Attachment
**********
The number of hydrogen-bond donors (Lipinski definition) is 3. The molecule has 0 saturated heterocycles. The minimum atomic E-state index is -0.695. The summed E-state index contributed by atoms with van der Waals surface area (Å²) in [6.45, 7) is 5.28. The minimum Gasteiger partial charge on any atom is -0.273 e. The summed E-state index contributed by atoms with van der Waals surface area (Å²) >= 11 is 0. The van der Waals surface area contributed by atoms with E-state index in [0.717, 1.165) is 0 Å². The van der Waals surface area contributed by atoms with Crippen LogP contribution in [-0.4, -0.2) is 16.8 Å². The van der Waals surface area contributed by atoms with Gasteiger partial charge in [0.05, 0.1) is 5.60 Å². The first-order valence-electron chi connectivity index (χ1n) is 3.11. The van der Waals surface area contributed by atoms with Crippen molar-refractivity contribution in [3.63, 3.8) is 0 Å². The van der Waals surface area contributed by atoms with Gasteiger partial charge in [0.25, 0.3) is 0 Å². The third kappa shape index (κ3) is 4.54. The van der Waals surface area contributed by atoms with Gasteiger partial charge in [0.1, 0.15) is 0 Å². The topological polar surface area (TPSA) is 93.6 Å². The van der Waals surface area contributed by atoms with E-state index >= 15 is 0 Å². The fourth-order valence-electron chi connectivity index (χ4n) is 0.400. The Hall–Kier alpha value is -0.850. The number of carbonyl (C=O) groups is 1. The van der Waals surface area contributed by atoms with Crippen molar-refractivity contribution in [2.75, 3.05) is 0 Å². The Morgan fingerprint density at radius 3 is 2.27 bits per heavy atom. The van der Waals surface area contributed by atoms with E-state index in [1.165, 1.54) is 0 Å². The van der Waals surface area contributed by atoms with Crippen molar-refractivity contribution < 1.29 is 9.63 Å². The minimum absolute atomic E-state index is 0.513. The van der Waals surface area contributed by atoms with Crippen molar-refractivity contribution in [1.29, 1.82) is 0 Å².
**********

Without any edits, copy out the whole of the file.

The number of hydrogen-bond donors (Lipinski definition) is 3. The molecule has 0 saturated heterocycles. The minimum atomic E-state index is -0.695. The summed E-state index contributed by atoms with van der Waals surface area (Å²) in [6.45, 7) is 5.28. The minimum Gasteiger partial charge on any atom is -0.273 e. The summed E-state index contributed by atoms with van der Waals surface area (Å²) >= 11 is 0. The van der Waals surface area contributed by atoms with E-state index in [0.717, 1.165) is 0 Å². The van der Waals surface area contributed by atoms with Crippen LogP contribution in [-0.4, -0.2) is 16.8 Å². The van der Waals surface area contributed by atoms with Gasteiger partial charge in [0.05, 0.1) is 5.60 Å². The first-order valence-electron chi connectivity index (χ1n) is 3.11. The van der Waals surface area contributed by atoms with Crippen molar-refractivity contribution in [3.63, 3.8) is 0 Å². The van der Waals surface area contributed by atoms with Gasteiger partial charge in [0.25, 0.3) is 0 Å². The third kappa shape index (κ3) is 4.54. The van der Waals surface area contributed by atoms with Gasteiger partial charge in [0.1, 0.15) is 0 Å². The topological polar surface area (TPSA) is 93.6 Å². The van der Waals surface area contributed by atoms with E-state index >= 15 is 0 Å². The fourth-order valence-electron chi connectivity index (χ4n) is 0.400. The Hall–Kier alpha value is -0.850. The number of carbonyl (C=O) groups is 1. The van der Waals surface area contributed by atoms with Crippen molar-refractivity contribution in [2.75, 3.05) is 0 Å². The Morgan fingerprint density at radius 3 is 2.27 bits per heavy atom. The van der Waals surface area contributed by atoms with E-state index in [1.165, 1.54) is 0 Å². The van der Waals surface area contributed by atoms with Crippen molar-refractivity contribution < 1.29 is 9.63 Å². The minimum absolute atomic E-state index is 0.513. The van der Waals surface area contributed by atoms with Crippen molar-refractivity contribution in [1.29, 1.82) is 0 Å².